Eric Ries: What's the data showing right now? What are you working on these days to look forward towards the next phase of the pandemic?

Tomas Pueyo: I'm working on three different things. One of them is finalizing the dance. What are the recommendations for dancing properly? And one example of this is you have many states and many plans that recommend a number of contract-tracers based on the population of the state, right? For example, I need, I don't know, 10 contract-tracers per 100,000 inhabitants, which makes no sense, because if you have two states that have a million inhabitants and one of them has 10,000 cases, and the other one has none, should both of these have the same number of contact-tracers?

No, and so being clever what are the different metrics that you want to follow and what are the different goals that you should achieve, I think that's the most urgent thing, given that so many states and countries are moving into the dance without being properly prepared. That's the first one. The second one is updating the debate around herd immunity versus hammer and the dance.

And I think it's a very important one, because we're not in this for a few months. We're in this for maybe years. And so, it's always going to be tempting to say, "We give up and we're just going for the herd immunity." That's in fact what we're seeing in many states in the United States, whether Georgia, for example, or Florida, admit or not.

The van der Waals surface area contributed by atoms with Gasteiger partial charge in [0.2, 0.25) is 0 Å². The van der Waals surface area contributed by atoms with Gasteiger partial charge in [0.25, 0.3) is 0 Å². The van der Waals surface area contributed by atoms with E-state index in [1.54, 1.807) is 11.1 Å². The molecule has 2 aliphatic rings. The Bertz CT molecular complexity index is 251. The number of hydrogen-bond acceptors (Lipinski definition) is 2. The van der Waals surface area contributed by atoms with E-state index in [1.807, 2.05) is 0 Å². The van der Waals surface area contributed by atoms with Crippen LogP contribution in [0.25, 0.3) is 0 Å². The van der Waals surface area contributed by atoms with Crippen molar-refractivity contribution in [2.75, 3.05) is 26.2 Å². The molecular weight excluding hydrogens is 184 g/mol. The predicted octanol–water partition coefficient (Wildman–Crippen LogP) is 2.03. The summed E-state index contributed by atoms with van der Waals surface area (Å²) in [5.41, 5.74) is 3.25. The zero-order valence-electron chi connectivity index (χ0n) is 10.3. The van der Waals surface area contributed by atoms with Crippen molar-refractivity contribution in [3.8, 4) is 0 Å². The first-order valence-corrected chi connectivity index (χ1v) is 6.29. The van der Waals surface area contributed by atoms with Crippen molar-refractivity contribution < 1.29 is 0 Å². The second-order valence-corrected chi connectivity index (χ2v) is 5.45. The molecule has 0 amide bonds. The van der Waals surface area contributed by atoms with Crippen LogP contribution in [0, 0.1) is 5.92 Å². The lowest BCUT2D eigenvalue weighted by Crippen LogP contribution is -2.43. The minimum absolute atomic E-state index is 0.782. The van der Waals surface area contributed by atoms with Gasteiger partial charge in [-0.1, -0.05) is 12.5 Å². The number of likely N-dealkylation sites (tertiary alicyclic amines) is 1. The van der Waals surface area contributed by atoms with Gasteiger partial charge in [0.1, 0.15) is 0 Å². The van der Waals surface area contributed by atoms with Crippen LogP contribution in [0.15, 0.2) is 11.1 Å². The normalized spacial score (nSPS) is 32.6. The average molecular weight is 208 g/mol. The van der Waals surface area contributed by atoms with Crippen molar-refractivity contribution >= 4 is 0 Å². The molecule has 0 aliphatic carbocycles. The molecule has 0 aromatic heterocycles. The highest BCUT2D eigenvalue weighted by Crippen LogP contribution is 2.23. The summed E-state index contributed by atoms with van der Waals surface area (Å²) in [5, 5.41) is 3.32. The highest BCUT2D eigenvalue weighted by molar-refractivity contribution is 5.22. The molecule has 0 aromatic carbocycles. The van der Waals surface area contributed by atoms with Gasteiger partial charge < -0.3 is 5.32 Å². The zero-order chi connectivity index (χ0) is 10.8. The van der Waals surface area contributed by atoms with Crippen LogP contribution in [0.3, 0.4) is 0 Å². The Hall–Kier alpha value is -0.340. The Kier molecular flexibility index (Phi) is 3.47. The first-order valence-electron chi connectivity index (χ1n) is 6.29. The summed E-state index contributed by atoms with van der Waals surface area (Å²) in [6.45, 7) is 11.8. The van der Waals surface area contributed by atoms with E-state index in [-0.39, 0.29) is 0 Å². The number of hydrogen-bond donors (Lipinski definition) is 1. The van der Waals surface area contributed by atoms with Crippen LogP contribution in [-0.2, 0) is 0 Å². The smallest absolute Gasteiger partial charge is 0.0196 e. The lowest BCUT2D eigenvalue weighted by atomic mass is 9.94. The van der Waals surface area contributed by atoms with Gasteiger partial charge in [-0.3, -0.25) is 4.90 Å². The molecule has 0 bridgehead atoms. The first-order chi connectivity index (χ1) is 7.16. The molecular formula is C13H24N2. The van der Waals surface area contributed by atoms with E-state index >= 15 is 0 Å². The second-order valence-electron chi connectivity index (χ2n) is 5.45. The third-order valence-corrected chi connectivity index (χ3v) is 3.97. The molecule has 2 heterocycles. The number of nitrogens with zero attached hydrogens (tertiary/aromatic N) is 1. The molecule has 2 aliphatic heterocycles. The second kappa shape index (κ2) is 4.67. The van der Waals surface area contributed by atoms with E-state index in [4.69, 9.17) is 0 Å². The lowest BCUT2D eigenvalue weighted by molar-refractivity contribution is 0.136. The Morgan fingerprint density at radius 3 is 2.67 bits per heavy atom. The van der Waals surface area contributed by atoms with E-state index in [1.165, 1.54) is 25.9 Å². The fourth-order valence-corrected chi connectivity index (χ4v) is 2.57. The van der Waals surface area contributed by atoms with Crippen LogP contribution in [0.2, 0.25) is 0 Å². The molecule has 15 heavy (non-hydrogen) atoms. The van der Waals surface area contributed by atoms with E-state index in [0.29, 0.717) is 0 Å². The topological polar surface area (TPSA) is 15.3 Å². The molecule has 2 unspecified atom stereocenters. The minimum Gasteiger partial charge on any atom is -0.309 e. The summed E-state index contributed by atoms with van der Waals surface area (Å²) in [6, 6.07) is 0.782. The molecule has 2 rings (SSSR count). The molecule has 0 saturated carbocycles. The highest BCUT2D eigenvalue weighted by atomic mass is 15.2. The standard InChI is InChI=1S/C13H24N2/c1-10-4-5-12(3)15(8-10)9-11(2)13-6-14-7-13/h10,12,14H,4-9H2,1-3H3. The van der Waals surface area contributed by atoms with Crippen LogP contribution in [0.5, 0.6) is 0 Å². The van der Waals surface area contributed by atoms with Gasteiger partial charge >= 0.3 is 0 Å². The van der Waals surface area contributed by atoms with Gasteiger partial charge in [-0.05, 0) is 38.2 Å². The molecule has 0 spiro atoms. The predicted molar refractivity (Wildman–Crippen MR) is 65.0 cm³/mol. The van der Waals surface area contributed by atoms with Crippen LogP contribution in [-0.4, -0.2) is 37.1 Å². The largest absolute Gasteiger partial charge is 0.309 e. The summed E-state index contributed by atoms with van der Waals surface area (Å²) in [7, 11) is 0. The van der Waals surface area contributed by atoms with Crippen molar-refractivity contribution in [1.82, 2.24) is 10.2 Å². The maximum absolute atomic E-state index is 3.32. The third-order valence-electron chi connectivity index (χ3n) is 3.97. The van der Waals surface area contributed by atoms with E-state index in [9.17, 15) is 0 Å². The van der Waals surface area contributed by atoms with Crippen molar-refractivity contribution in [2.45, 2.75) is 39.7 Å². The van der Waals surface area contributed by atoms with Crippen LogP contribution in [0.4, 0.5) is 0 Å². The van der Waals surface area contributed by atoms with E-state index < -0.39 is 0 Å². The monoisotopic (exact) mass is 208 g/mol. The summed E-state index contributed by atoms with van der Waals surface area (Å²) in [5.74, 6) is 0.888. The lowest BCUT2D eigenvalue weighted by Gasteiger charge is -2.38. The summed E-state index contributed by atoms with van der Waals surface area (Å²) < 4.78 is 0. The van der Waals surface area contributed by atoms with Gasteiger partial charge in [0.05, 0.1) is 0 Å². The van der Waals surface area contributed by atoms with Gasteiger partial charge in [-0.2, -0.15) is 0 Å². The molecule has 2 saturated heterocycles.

Eric Ries: Been really painful to watch.

Tomas Pueyo: Yeah, it's painful to watch, but that's the de facto strategy that they're following. They are basically saying, "You know what? I didn't control this. I don't want to go through the problem of controlling this, and so I'm just going to open up the states." And the result is going to be bigger outbreaks, bigger maximum number of cases, collapsed healthcare systems, a lot of deaths.

This is a constant debate, and I think it needs to be updated all the time based on available data. So I'll be looking at that. The last one is the hammer and the dance only is relevant if you can do the hammer, and you can do the dance. It is not the case for many countries. For example, both Peru and India have had a pretty dramatic hammer applied, but in both cases, the number of coronavirus cases has been going up during the hammer.

So if you can't even control the virus during the hammer period, it is unlikely that you can control it during the dance. And also, not only the benefit of the hammer and the dance is lower, but also the cost is higher, because fewer people can work from home. More people depend on a daily income to eat. And so, you can't assume that what's valid for Western countries is valid also for developing countries.

And so, I'm looking into what are the right strategies for them. In fact, it is depressing. I talk with people in Kenya, in Peru, in Mexico and in Bangladesh, and it is just so hard. They are in this bind where it sounds like they're forced to go for herd immunity, but they don't want to. In fact, you do need to look at the details, because the details matter. And you look at an example like Kenya, for example.

Kenya did not brush the curve, but in fact they've been pretty stable at a quite low number of cases, but the economic toll has been very, very heavy, right? So they're wondering, "Okay, did we succeed or did we not, and should we open or should we not?", with interesting facts such as, for example, Kenya has experience with Ebola contact-tracing. And so, they can use that to reduce the epidemic in the dance and moving to the dance faster than Western countries can.

You also have natural AB tests there where, for example, Rwanda, Burundi have been pretty good at also applying a hammer and having very few cases. Whereas, Tanzania, which is another neighbor of Kenya, did not apply hammer and very few people hear about this, because the official data does not show deaths and cases and all that thing, all that stuff, but anecdotal evidence shows a collapsed healthcare system and people dying on the streets.